Examples Of Opinion Essays For 4th Graders

In fourth grade, students are starting to prepare for middle school, when nonfiction writing is practiced in all subjects. What’s more, under the Common Core Standards, nonfiction writing is more and more essential to the curriculum. Learn more about your fourth grader’s writing under Common Core. According to the standards, students should be learning three types of writing:

Informative/explanatory writing

Like a report, the purpose of this type of writing is to convey information accurately with facts, details, and supportive information.

Narratives

These can be stories or screenplays or other fiction written in the first, second, or third person.

Opinion pieces

In opinion writing, students encourage readers to accept their opinion about something by writing what they and why.


Fourth grade writing sample #1

John Cabot and the Rediscovery of North America

In this child’s report on John Cabot, you’ll see a few important features. First, there are five sections, each with a bolded header announcing what sort of information follows. Note that the fifth section is the bibliography, where everyone can see the two sources this student relied on for her information.

Type of writing: Informative/explanatory writing

 


Fourth grade writing sample #2

Big Book of Evolution

Dylan’s report on evolution is also divided into sections. Note that Dylan uses visuals throughout this report. What’s more, the report has a table of contents at the beginning, and at the end, Dylan cites his sources for the written information and the visuals.

Type of writing: Informative/explanatory writing

 


Fourth grade writing sample #3

A Tale of Despereaux

This is a classic fourth grade book report. Note that the student uses headers to announce what type of information follows: the summary, the characters, and the writer’s recommendation about the book.

Type of writing: Informative/explanatory writing

 


Fourth grade writing sample #4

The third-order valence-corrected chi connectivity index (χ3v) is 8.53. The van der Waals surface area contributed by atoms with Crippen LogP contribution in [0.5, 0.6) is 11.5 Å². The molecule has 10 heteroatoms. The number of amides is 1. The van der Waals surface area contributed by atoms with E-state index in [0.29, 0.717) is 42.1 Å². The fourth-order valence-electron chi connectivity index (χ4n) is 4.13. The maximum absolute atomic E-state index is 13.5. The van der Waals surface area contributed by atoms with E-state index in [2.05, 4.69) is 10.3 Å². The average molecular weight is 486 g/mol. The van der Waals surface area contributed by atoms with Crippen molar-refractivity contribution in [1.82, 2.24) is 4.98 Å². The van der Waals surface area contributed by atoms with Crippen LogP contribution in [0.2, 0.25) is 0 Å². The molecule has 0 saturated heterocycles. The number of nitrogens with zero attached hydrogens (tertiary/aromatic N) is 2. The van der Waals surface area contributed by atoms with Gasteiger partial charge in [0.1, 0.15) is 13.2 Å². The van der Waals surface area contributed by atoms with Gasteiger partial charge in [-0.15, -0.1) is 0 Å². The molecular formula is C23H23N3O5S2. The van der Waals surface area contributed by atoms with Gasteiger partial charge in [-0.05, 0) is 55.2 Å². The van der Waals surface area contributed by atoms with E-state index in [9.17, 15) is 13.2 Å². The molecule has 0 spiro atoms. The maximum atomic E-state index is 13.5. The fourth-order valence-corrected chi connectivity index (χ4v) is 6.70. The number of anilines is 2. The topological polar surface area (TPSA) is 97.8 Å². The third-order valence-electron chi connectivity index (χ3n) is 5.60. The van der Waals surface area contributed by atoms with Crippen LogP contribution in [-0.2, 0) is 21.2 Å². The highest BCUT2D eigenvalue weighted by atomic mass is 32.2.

Zoos Should Close

This student writes an opinion piece about why she thinks zoos should close. Note that she cites multiple reasons with examples of why zoos aren’t good for animals. She also addresses a counterargument and refutes it, which isn’t actually required until seventh and eighth grade.

Type of writing: Opinion writing

 


See more examples of real kids’ writing in different grades: Kindergarten, first grade, second grade, third grade, fifth grade.

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We’re heading into the final days of my 20 days of opinion writing series with a focus today on using student work samples. As you progress through your writing curriculum, be on the look-out for excellent examples of student writing. An “excellent” example, however, doesn’t necessarily mean a 4- or 5-point paper. You want to find student writing that clearly demonstrates characteristics at each of the possible score points along your scoring guide continuum.

Saving Student Work Samples

As you can see in the photo above, I selected one student sample that I thought best represented each of the five score points in the writing scoring guide. After covering up the authors’ names to conceal their identities, I made copies of the original essays and then laminated them for durability. These samples were then posted directly below the scoring point chart that they best represented. Sometimes it’s just easier for students to see an example when faced with a long list of scoring criteria no matter how “kid-friendly” it is written. I plan to store these samples and pull them out in subsequent years. Of course, I’m always looking for good work sample candidates so these will by no means be the only writings that I will save for future reference.

Here you see the 5-point scoring chart listing specific criteria for different categories of writing. Posted directly below is the student work sample that best demonstrates these criteria.

Another Use for Work Samples

If you have time for it, here’s another great use of student writing work samples. After I had collected one student writing that represented each score point, I typed them and formatted them in our final copy paper template. I did this to make them even more anonymous and with an identical format, kids could focus more on the craft and content instead of the visual presentation.

Student work samples can be used to help kids better understand the scoring guide used with opinion writing.

Make copies of the papers – either one for the entire class per day or just a few of each for small groups of students. Ask the students to read and compare the writings to the scoring guide. Can they figure out what score point each paper represents? Ask students to use highlighters or colored pencils to mark up the text with examples of various scoring criteria as they find it. For example, if there is a simile in the writing then this might indicate a 5-point paper because use of figurative language is shown in this score point. This type of activity really helps cement the scoring criteria in students’ minds so if possible it’s best to do this early in your writing unit. If you haven’t already downloaded it, you can get a a free copy of one week’s prompt from my opinion writing unit by clicking on the link below. I’m also including the student work samples featured in today’s post. Happy Teaching! ~ Sally

Filed Under: WritingTagged With: assessment, assessment capable learner, opinion writing, rubrics, scoring guides, student work samples

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